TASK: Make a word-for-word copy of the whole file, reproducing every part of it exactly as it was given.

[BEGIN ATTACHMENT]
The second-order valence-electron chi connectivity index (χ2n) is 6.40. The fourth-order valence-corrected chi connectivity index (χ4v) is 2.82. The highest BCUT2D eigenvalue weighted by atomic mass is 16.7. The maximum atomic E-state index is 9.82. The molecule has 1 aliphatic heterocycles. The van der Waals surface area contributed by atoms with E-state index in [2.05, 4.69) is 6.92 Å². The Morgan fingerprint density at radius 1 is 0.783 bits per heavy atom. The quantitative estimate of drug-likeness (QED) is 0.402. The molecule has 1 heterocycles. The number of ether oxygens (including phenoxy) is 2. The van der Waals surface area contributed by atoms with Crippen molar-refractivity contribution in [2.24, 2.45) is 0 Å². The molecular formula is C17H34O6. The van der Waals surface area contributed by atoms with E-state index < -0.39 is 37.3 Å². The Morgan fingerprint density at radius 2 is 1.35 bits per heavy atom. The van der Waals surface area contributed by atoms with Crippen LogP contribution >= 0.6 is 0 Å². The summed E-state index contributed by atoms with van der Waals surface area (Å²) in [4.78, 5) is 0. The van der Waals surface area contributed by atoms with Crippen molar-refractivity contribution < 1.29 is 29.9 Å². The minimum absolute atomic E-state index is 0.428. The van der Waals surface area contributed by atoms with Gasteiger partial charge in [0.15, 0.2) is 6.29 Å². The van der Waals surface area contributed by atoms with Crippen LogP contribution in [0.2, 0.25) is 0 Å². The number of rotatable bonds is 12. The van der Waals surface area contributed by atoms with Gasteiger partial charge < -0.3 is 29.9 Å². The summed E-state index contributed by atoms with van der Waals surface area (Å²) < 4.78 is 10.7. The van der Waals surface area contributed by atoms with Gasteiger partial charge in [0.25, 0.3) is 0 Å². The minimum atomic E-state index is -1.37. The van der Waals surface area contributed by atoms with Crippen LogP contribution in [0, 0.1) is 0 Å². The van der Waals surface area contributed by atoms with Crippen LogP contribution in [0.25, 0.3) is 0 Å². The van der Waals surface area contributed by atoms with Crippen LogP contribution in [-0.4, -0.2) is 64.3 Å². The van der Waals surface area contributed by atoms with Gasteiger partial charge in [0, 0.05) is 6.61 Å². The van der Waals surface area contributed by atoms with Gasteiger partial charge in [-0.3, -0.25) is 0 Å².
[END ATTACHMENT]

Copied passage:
The second-order valence-electron chi connectivity index (χ2n) is 6.40. The fourth-order valence-corrected chi connectivity index (χ4v) is 2.82. The highest BCUT2D eigenvalue weighted by atomic mass is 16.7. The maximum atomic E-state index is 9.82. The molecule has 1 aliphatic heterocycles. The van der Waals surface area contributed by atoms with E-state index in [2.05, 4.69) is 6.92 Å². The Morgan fingerprint density at radius 1 is 0.783 bits per heavy atom. The quantitative estimate of drug-likeness (QED) is 0.402. The molecule has 1 heterocycles. The number of ether oxygens (including phenoxy) is 2. The van der Waals surface area contributed by atoms with Crippen molar-refractivity contribution in [2.24, 2.45) is 0 Å². The molecular formula is C17H34O6. The van der Waals surface area contributed by atoms with E-state index < -0.39 is 37.3 Å². The Morgan fingerprint density at radius 2 is 1.35 bits per heavy atom. The van der Waals surface area contributed by atoms with Crippen LogP contribution >= 0.6 is 0 Å². The summed E-state index contributed by atoms with van der Waals surface area (Å²) in [4.78, 5) is 0. The van der Waals surface area contributed by atoms with Crippen molar-refractivity contribution < 1.29 is 29.9 Å². The minimum absolute atomic E-state index is 0.428. The van der Waals surface area contributed by atoms with Gasteiger partial charge in [0.15, 0.2) is 6.29 Å². The van der Waals surface area contributed by atoms with Crippen LogP contribution in [0.2, 0.25) is 0 Å². The number of rotatable bonds is 12. The van der Waals surface area contributed by atoms with Gasteiger partial charge < -0.3 is 29.9 Å². The summed E-state index contributed by atoms with van der Waals surface area (Å²) < 4.78 is 10.7. The van der Waals surface area contributed by atoms with Gasteiger partial charge in [0.25, 0.3) is 0 Å². The minimum atomic E-state index is -1.37. The van der Waals surface area contributed by atoms with Crippen LogP contribution in [0, 0.1) is 0 Å². The van der Waals surface area contributed by atoms with Crippen LogP contribution in [0.25, 0.3) is 0 Å². The van der Waals surface area contributed by atoms with Crippen LogP contribution in [-0.4, -0.2) is 64.3 Å². The van der Waals surface area contributed by atoms with Gasteiger partial charge in [0, 0.05) is 6.61 Å². The van der Waals surface area contributed by atoms with Gasteiger partial charge in [-0.3, -0.25) is 0 Å².